• Substantial contributions to the conception or design of the work; or the acquisition, analysis, or interpretation of data for the work; AND
  • Drafting the work or revising it critically for important intellectual content; AND
  • Final approval of the version to be published; AND
  • Agreement to be accountable for all aspects of the work in ensuring that questions related to the accuracy or integrity of any part of the work are appropriately investigated and resolved.

ICMJE states that scholars who contributed to a paper but do not meet all of the above authorship criteria should be acknowledged separately. We cover how to establish a contributorship policy for such cases below.

Journals should also specify the role of the “corresponding author” as the person who will be primarily responsible for completing required statements of originality and disclosures and communicating with editors to provide additional information as needed and respond to revision requests. The corresponding author must understand they will need to respond to editorial communication during the submission and publication process as promptly as possible.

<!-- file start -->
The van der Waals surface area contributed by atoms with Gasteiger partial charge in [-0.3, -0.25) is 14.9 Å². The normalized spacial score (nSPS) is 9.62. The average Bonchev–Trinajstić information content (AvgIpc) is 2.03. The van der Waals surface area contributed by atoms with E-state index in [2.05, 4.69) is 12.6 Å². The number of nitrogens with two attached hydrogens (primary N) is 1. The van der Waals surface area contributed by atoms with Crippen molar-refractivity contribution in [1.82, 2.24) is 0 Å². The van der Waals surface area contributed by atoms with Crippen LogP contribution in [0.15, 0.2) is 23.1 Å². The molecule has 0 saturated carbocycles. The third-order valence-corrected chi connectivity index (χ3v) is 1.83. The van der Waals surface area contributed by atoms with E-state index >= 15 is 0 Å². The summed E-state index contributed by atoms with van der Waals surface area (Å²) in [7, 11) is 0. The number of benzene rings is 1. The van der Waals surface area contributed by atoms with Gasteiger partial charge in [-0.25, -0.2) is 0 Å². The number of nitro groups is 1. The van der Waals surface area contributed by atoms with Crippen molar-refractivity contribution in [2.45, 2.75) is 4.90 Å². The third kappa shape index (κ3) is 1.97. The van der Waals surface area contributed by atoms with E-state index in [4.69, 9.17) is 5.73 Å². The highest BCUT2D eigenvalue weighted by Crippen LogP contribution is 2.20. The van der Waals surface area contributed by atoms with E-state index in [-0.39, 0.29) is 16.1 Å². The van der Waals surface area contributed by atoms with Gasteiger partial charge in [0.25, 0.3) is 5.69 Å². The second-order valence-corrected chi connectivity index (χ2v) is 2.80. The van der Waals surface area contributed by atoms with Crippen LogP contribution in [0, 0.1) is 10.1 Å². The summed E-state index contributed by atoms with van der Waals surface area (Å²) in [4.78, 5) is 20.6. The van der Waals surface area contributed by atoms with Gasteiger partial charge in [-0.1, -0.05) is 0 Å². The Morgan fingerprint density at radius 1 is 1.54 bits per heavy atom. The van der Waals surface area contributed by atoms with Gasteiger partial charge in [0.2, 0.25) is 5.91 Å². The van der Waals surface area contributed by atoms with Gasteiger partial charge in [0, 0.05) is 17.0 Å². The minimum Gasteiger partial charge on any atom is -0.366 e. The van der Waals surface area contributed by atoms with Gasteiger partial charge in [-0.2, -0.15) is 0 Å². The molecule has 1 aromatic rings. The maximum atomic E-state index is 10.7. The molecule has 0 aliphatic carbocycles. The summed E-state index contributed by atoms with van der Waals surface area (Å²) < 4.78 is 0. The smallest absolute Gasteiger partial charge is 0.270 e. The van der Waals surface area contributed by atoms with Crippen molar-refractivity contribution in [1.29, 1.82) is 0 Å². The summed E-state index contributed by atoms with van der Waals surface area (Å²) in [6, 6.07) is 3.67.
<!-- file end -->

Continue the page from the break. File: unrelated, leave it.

You can find additional guidelines for defining authorship in the Committee on Publication Ethics’ (COPE) discussion document, “What constitutes authorship?”

Q. Who has the onus for deciding authorship order, and how should it be determined?

A: In a handful of fields, the norm for authorship order is to list everyone alphabetically. These are the most straightforward cases, albeit controversial, as many have argued that such ordering can adversely affect scholars whose names appear late in the alphabet. However, authorship order is generally decided based on how much each author contributed to the work.

The prevailing standard per COPE, ICMJE, the Council of Science Editors (CSE), and other leading publication ethics-setting bodies is that the onus for deciding who should receive authorship and contributorship as well as authorship order rests with the scholars involved in the work.

As far as how authorship order should be determined, practices can vary by discipline and institution. However, in most cases, first authorship is reserved for the primary contributor to the work, and subsequent authors are listed in order of the significance of their contributions from those most involved to those who provided study oversight. Research Square offers a helpful overview of how scholars should approach authorship decisions with guiding questions to ask, chief among them — “Would you be happy to stand up at an international meeting and give a talk about this research?” If a researcher’s answer to that question is “no,” then they most certainly should not be listed as the first author.

Q. How can journals recognize and credit article contributors who aren’t authors?